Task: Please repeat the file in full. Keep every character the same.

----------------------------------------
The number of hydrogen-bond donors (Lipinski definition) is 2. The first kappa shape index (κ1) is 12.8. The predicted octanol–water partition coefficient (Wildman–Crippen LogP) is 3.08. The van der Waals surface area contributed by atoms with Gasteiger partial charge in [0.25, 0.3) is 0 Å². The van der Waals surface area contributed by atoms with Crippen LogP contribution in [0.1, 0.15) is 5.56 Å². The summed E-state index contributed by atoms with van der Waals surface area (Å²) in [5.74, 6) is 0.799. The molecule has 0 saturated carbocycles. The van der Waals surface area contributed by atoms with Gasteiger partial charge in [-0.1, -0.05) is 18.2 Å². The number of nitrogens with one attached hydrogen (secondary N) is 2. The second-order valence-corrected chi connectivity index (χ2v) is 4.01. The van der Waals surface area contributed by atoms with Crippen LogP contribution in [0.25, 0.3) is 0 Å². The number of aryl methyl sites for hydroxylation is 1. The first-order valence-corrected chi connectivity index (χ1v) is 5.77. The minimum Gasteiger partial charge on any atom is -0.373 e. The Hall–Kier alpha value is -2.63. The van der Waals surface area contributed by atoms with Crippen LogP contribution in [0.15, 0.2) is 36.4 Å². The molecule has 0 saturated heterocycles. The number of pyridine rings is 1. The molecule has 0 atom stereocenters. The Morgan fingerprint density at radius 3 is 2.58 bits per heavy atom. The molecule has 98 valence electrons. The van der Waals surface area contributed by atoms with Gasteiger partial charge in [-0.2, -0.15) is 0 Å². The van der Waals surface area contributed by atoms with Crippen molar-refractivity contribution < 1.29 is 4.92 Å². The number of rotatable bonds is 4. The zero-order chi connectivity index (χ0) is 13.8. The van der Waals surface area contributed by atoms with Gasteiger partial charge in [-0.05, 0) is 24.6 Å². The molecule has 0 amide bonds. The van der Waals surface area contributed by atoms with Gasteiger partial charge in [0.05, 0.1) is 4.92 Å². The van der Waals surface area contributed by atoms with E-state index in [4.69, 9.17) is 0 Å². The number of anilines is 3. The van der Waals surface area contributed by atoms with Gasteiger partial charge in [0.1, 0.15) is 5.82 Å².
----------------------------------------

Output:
The number of hydrogen-bond donors (Lipinski definition) is 2. The first kappa shape index (κ1) is 12.8. The predicted octanol–water partition coefficient (Wildman–Crippen LogP) is 3.08. The van der Waals surface area contributed by atoms with Gasteiger partial charge in [0.25, 0.3) is 0 Å². The van der Waals surface area contributed by atoms with Crippen LogP contribution in [0.1, 0.15) is 5.56 Å². The summed E-state index contributed by atoms with van der Waals surface area (Å²) in [5.74, 6) is 0.799. The molecule has 0 saturated carbocycles. The van der Waals surface area contributed by atoms with Gasteiger partial charge in [-0.1, -0.05) is 18.2 Å². The number of nitrogens with one attached hydrogen (secondary N) is 2. The second-order valence-corrected chi connectivity index (χ2v) is 4.01. The van der Waals surface area contributed by atoms with Crippen LogP contribution in [0.25, 0.3) is 0 Å². The number of aryl methyl sites for hydroxylation is 1. The first-order valence-corrected chi connectivity index (χ1v) is 5.77. The minimum Gasteiger partial charge on any atom is -0.373 e. The Hall–Kier alpha value is -2.63. The van der Waals surface area contributed by atoms with Crippen LogP contribution in [0.15, 0.2) is 36.4 Å². The molecule has 0 saturated heterocycles. The number of pyridine rings is 1. The molecule has 0 atom stereocenters. The Morgan fingerprint density at radius 3 is 2.58 bits per heavy atom. The molecule has 98 valence electrons. The van der Waals surface area contributed by atoms with Gasteiger partial charge in [-0.2, -0.15) is 0 Å². The van der Waals surface area contributed by atoms with Crippen molar-refractivity contribution < 1.29 is 4.92 Å². The number of rotatable bonds is 4. The zero-order chi connectivity index (χ0) is 13.8. The van der Waals surface area contributed by atoms with Gasteiger partial charge in [-0.05, 0) is 24.6 Å². The molecule has 0 amide bonds. The van der Waals surface area contributed by atoms with Gasteiger partial charge in [0.05, 0.1) is 4.92 Å². The van der Waals surface area contributed by atoms with E-state index in [4.69, 9.17) is 0 Å². The number of anilines is 3. The van der Waals surface area contributed by atoms with Gasteiger partial charge in [0.1, 0.15) is 5.82 Å².